St. Perpetua and Felicity– 7th March. Perpetua and Felicity were Christian Martyrs of the third century. Vibia Perpetua was a well educated married noble woman said to have been 22 years of age when she was martyred for her beliefs. She was imprisoned during the reign of the Emperor Septimus Severus for refusing to denounce her Christian faith, at the time of her incarceration she was nursing a small infant. Perpetua was imprisoned with several other Christians including Felicity a slave who was with child. Both Perpetua and Felicity were believed to be Catechumens at the time of their imprisonment but were baptized before there execution. They were martyred at the military games in celebration of the Emperors birthday and thrown in to the arena with wild beasts. However the crowd pitied these two women so eventually they were taken out of the ring and killed by the power of the sword .Perpetua while in prison began to receive messages from God and was gifted with the “Lords Speech “. Her Father desperately urged her to give up her faith for the sake of her life, she replied that she could not call herself any other name but a Christian. Her lasts words were “Stand fast in the faith and love one another”. Both these women are patron saints of mothers and expectant mothers.
St John of God– 8th March. St John was born Joao Duarte Cidade in a small district of Evora in Portugal to a devout religious family in 1495. When he was 8 years old he felt a calling from God and ran away. Finding himself orphaned in the streets of Oropesa in Toledo he was kindly taken in by an affluent landowner . John spent his time tending the farmers sheep but eventually joined a company of foot soldiers fighting for the roman emperor Charles V .He then went back to his pastoral life in Oropesa for 4 years but was compelled to join the army again where he served in different parts of Europe for 18 years .Cidade felt a deep desire to see Africa and set out for the Portuguese territory of Ceuta, feeling a deep desire to reconnect with his faith he entered a Franciscan friary where he was encouraged to return to Spain. Back in Andulucia he experienced a vision of the infant Jesus who bestowed on him the name “john of God ” directing him to go to Granada. Here in Granada, after hearing St John of Avila Preach he had a nervous breakdown and began repenting fervently for his former life, St John encouraged him to serve God by caring for the poor and sick and became his religious adviser. Eventually he set up a house to care for the poor and ill and established the religious foundation known as “The Brothers Hospitallers of St John of God ” that quickly became established throughout Europe. John Died in Granada in 1550 and was canonized by Pope Alexander VIII in 1690. He is the patron saint of hospitals, booksellers and the mentally ill.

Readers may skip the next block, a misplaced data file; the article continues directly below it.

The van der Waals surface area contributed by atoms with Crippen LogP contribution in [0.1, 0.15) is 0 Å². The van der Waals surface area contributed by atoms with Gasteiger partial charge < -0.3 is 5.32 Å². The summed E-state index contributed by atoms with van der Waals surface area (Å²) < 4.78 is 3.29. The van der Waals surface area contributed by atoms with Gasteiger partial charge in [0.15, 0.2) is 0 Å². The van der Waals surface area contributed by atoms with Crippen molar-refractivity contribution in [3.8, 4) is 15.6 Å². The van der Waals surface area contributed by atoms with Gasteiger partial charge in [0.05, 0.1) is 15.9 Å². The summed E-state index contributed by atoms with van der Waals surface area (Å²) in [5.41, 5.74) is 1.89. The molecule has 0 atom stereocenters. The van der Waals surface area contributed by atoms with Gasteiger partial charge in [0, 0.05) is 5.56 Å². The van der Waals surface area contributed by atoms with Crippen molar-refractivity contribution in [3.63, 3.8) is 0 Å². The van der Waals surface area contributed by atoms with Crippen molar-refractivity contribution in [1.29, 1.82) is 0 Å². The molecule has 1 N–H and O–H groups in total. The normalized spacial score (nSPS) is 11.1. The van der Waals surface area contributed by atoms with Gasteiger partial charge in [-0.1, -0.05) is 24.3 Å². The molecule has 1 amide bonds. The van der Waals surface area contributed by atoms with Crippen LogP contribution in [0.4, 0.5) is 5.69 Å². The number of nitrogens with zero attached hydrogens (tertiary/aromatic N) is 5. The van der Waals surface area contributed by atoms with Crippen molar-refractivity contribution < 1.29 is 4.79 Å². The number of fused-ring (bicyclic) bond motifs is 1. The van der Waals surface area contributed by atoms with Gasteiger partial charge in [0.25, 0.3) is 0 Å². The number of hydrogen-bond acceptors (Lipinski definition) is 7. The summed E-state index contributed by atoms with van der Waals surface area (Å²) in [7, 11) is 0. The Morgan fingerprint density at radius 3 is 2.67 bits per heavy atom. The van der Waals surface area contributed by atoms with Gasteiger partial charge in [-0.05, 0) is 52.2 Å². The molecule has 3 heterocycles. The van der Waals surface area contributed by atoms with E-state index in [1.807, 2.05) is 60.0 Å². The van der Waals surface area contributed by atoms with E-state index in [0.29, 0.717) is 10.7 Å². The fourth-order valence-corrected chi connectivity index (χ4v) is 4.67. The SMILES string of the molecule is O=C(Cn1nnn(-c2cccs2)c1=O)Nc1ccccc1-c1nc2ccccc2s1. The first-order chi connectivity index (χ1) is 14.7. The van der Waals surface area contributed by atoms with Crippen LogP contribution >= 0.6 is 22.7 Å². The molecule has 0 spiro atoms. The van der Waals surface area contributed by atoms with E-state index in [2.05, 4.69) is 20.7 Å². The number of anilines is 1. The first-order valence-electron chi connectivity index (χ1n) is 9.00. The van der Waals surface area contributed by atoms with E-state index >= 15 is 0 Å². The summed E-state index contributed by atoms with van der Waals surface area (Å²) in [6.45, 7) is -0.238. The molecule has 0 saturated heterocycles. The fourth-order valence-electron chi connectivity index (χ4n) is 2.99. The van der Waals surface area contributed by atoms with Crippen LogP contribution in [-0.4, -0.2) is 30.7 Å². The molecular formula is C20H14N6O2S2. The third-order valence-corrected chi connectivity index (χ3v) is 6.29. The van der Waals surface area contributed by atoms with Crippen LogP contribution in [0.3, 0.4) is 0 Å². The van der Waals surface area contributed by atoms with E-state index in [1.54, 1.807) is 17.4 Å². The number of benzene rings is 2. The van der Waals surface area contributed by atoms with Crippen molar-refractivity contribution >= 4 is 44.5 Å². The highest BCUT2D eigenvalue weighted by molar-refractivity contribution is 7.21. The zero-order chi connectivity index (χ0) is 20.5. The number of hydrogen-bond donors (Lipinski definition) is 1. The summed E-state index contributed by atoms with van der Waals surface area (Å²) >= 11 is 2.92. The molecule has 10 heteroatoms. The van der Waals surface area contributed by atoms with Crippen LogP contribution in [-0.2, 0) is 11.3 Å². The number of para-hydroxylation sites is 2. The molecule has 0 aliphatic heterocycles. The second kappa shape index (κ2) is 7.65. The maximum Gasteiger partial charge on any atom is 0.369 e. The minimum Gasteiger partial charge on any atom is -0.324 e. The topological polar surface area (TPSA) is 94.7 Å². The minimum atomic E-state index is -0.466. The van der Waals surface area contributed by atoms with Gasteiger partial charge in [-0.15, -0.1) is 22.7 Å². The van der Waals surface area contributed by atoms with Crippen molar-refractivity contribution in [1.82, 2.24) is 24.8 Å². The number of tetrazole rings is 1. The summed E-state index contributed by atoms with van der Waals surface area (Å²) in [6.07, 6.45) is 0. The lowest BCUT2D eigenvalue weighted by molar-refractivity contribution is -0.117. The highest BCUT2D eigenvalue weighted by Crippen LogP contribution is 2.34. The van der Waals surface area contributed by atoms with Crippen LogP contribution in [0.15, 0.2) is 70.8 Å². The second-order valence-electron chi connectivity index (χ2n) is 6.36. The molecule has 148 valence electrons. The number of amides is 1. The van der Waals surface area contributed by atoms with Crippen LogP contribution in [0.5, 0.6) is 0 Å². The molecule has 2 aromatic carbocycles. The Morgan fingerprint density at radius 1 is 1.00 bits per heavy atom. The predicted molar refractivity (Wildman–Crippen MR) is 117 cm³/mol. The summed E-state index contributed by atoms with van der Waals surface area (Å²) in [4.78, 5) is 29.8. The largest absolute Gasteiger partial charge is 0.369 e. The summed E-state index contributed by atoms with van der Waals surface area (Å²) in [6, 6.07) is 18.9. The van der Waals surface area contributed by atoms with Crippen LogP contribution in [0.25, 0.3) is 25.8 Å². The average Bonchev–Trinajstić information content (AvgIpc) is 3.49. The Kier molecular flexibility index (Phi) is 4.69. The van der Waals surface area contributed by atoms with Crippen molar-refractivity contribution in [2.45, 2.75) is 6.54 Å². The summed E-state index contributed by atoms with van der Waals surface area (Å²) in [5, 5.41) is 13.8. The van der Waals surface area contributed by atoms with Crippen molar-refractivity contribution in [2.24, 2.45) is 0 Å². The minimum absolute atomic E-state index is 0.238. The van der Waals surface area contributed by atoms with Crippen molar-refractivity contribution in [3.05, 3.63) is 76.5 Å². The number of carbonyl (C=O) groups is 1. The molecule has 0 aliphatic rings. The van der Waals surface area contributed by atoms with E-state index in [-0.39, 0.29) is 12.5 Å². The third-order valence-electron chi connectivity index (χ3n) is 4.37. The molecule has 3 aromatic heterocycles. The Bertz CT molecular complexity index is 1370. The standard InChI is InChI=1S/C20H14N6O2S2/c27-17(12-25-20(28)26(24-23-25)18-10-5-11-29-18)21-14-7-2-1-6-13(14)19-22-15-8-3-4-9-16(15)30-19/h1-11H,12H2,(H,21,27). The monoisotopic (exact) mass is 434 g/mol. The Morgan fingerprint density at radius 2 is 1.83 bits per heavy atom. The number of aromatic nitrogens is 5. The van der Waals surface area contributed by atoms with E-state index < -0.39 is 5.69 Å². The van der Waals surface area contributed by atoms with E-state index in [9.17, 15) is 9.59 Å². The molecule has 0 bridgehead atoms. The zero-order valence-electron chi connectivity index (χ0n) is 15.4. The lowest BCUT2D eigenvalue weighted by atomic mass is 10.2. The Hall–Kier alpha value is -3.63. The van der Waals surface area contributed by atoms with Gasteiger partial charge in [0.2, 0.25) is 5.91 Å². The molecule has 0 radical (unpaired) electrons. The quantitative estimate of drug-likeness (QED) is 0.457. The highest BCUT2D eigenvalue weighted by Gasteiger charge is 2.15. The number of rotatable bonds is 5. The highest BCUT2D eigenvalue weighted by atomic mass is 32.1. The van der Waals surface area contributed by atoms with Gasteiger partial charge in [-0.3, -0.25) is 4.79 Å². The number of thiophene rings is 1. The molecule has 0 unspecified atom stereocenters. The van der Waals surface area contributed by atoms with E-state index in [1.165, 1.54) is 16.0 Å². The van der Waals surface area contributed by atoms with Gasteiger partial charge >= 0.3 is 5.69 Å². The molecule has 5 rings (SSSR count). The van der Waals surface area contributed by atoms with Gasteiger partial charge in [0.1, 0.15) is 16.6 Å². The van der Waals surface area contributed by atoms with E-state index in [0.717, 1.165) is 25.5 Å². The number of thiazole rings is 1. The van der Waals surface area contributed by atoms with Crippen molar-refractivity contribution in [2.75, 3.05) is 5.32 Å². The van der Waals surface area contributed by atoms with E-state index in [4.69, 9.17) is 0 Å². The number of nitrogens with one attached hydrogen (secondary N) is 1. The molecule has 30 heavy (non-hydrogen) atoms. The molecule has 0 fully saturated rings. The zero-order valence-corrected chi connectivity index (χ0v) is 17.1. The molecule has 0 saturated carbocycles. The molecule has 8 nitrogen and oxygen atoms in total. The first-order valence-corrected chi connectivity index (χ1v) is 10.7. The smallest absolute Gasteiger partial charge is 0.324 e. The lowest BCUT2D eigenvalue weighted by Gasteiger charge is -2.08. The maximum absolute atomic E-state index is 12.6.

The Forty Martyrs of Sebaste– 10th March. The Holy Forty were a group of Christian Roman soldiers that were martyred for their faith near the city of Sebaste (present day Sivas in Turkey) They were victims of the persecutions of the Emperor Licinius who after 316 began persecuting Christians in the east. The earliest account of their existence and martyrdom was given by Bishop Basil of Caesarea in a homily delivered on the feast of the 40 Martyrs. The 40 soldiers who had openly confessed their faith were sentenced by the prefect of the time to be exposed naked on a frozen pond on a bitterly cold night. Among the group one of the soldiers yielded and headed for the warm baths that had been prepared for those who cracked under the pressure. However one of the guards keeping watch over the 40 saw a brilliant light descend over them, immediately he converted to the faith taking off his clothes and joining them in their suffering for Christ. Thus the number 40 remained complete. At day break the rigid bodies some of them still showing signs of life were burned and their ashes thrown in to the river. The Christians collected their precious remains and the relics of the 40 were distributed through many cities. Numerous Churches were erected in their honour including a church at Caesarea in Cappadocia where Bishop Basil gave his sermon.